As these early days of spring training roll on, it’s more of the “same old, same old” of pitchers fielding drills, batting practice and other drills. It’s hard to really write a narrative of the activities like it is a game. So I will give you these photos:
Sorry for the absence over the last 10 days or so. I had to have a procedure done on my “Frankenfoot” that required rest. On the plus side, I’m able to walk now, the best since I sprained it and broke a bone just 10 days before spring training began.
Yesterday was one of my favorite days of the year…the day that minor league pitchers and catchers report. Additionally, the majority of the position players are here already. I’ve known some of these guys for more than five years so it’s great to see some of my friends again.
Matt Hockenberry, who pitched for the Threshers last season, is now a pitching coach for one of the two Gulf Coast League teams the Phillies will be fielding this year. I love this picture as the pitchers are all former colleagues of Hockenberry’s and it’s good to see them all enjoying a laugh together before the work begins. Also in the picture from left to right: Tyler Viza, Alberto Tirado, Alexis Rivero, Garrett Clevenger, Luke Leftwich and Jacob Waguespack in the red shirt.
I took a lot of pictures all around camp yesterday as they are all during drills, there’s not much to say as the pictures speak for themselves:
Today was SOS-Same Old Situation, more of the same PFPs (pitcher fielding practice), catcher drills, bunting practice for the pitchers and batting practice for the catchers.
There was a fairly sizable crowd today. They still haven’t opened up Spectrum Field to the public to watch batting practice for the position players. Baseball Ross is such a dedicated blogger, he had his camera up against the gates to get a few shots.
So I stayed at the Carpenter Complex to get a few shots of my own:
Today I followed a group of pitchers through their regimen. JD Hammer, Ranger Suarez, Franklyn Kilome, Seranthony Dominguez and Jose Taveras.
From bunting practice to a series of PFPs (pitchers fielding practices) I followed them to get an idea of the “flavor” of these early days of spring training.
Sorry for the late hour but my phone crashed and I spent 4 hours recovering it. Whew!
There’s only so many words one can write about the endless drills and pitchers fielding practice (PFPs), bunting practice when you see it every day. So I’ve decided to share some pictures from today, the pictures say more than words:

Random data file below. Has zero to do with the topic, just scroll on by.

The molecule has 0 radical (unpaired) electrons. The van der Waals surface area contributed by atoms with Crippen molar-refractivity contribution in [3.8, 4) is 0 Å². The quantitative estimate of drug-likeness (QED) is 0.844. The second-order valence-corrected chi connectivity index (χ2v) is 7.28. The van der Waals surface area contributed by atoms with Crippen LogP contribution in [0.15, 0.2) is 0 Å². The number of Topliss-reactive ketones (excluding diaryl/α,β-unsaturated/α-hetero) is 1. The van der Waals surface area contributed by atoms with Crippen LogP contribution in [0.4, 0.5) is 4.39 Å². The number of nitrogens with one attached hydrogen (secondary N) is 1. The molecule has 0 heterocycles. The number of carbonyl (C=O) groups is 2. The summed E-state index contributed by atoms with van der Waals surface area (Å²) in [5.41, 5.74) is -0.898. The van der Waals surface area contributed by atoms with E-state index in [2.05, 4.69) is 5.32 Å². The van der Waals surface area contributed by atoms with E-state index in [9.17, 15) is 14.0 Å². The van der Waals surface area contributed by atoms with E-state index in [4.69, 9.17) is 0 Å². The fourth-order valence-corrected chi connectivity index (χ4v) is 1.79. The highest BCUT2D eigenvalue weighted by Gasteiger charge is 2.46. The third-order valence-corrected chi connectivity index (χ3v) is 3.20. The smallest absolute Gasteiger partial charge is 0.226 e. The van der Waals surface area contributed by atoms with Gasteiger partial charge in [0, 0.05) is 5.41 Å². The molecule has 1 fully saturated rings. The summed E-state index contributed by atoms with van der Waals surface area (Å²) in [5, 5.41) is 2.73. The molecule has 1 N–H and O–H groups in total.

and the Phillies’ new skipper:
Here ya go!
Baseball Ross likes to say that he loves baseball because every game you watch, you see something you’ve never seen before. Today, that was seeing the sons of 3 major league stars bat, 1-2-3 in Dunedin’s line up.
Today was the final regular season game for the Threshers and Blue Jays. The Jays eliminated the Threshers on Thursday night so the last three games have been less than thrilling, shall we say. There was a reason, however, that I chose to go out in the 90* heat this afternoon to watch a game that was essentially meaningless. It was the fact that the sons of three major league players batting 1-2-3 in the order.
First up was Bo Bichette, son of Dante Bichette who played for the Angels, Brewers, Rockies, Reds and Red Sox. He was a 4 time all-star who finished 2nd in MVP voting in 1995. Dante Bichette, Jr., Bo’s older brother plays for the Trenton Thunder, the Yankees AA farm team. Bo split the season between the Lansing Lugnuts and Dunedin Jays. He had 14 home runs, 74 RBIs, 42 walks and a batting average of .362.
Second up was Cavan Biggio, son of Craig Biggio who played his entire career with the Houston Astros. He was a 7-time National League All Star and is often regarded as the best player in Astros history. Cavan, played the entire season in Dunedin and had 11 home runs, 60 RBIs and 74 walks with a .233 batting average.
Third in the order today was Vladimir Guerrero, Jr. He is the son of Vladimir Guerrero who played for the Expos, Angels, Rangers and Orioles. He was voted the American League MVP in 2004. Jr, had a rather impressive season starting with the Lansing Lugnuts before moving up to Dunedin. In total, he had 13 home runs, 76 RBIs and 76 walks with a batting average of .323. The thing that struck me the most about him is that he doesn’t “act” like a star. I’ve seen him retrieve balls and hand them to the batboy (most guys just ignore them) and I’ve seen him spent a lot of time signing autographs after a game, with a smile on his face.
It’s made for an interesting second half of the season. I’ve enjoyed watching them and plan on going down to the stadium on Tuesday to see the first game of the first round of the playoffs. It may just be the first time that three sons of three major leagues play together on a team that wins a playoff game. I’m sure Stats.inc. has someone one who knows for sure, but even if it has, it’s nothing we’ve ever seen before and that’s why we love baseball.